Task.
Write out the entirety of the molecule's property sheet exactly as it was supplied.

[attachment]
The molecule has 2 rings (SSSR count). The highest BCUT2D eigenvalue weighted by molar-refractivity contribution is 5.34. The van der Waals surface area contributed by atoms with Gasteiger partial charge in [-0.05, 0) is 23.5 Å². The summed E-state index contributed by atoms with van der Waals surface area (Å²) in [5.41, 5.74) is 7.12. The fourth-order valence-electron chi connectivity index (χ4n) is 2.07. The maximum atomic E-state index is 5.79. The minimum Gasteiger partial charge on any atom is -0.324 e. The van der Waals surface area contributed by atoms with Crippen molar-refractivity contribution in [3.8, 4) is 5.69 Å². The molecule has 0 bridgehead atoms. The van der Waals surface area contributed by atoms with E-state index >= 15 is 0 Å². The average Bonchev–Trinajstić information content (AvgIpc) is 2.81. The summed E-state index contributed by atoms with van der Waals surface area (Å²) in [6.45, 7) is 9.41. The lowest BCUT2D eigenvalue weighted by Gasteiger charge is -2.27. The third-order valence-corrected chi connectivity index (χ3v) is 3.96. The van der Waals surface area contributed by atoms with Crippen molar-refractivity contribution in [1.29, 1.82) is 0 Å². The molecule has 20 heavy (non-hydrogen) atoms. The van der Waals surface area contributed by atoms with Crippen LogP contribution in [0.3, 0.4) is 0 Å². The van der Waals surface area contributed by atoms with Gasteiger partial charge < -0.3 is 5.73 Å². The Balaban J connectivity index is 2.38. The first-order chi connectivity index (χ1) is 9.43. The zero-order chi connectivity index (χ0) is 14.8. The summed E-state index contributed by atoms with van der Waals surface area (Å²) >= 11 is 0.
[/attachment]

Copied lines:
The molecule has 2 rings (SSSR count). The highest BCUT2D eigenvalue weighted by molar-refractivity contribution is 5.34. The van der Waals surface area contributed by atoms with Gasteiger partial charge in [-0.05, 0) is 23.5 Å². The summed E-state index contributed by atoms with van der Waals surface area (Å²) in [5.41, 5.74) is 7.12. The fourth-order valence-electron chi connectivity index (χ4n) is 2.07. The maximum atomic E-state index is 5.79. The minimum Gasteiger partial charge on any atom is -0.324 e. The van der Waals surface area contributed by atoms with Crippen molar-refractivity contribution in [3.8, 4) is 5.69 Å². The molecule has 0 bridgehead atoms. The van der Waals surface area contributed by atoms with E-state index >= 15 is 0 Å². The average Bonchev–Trinajstić information content (AvgIpc) is 2.81. The summed E-state index contributed by atoms with van der Waals surface area (Å²) in [6.45, 7) is 9.41. The lowest BCUT2D eigenvalue weighted by Gasteiger charge is -2.27. The third-order valence-corrected chi connectivity index (χ3v) is 3.96. The van der Waals surface area contributed by atoms with Crippen molar-refractivity contribution in [1.29, 1.82) is 0 Å². The molecule has 20 heavy (non-hydrogen) atoms. The van der Waals surface area contributed by atoms with Crippen LogP contribution in [0.3, 0.4) is 0 Å². The van der Waals surface area contributed by atoms with Gasteiger partial charge < -0.3 is 5.73 Å². The Balaban J connectivity index is 2.38. The first-order chi connectivity index (χ1) is 9.43. The zero-order chi connectivity index (χ0) is 14.8. The summed E-state index contributed by atoms with van der Waals surface area (Å²) >= 11 is 0.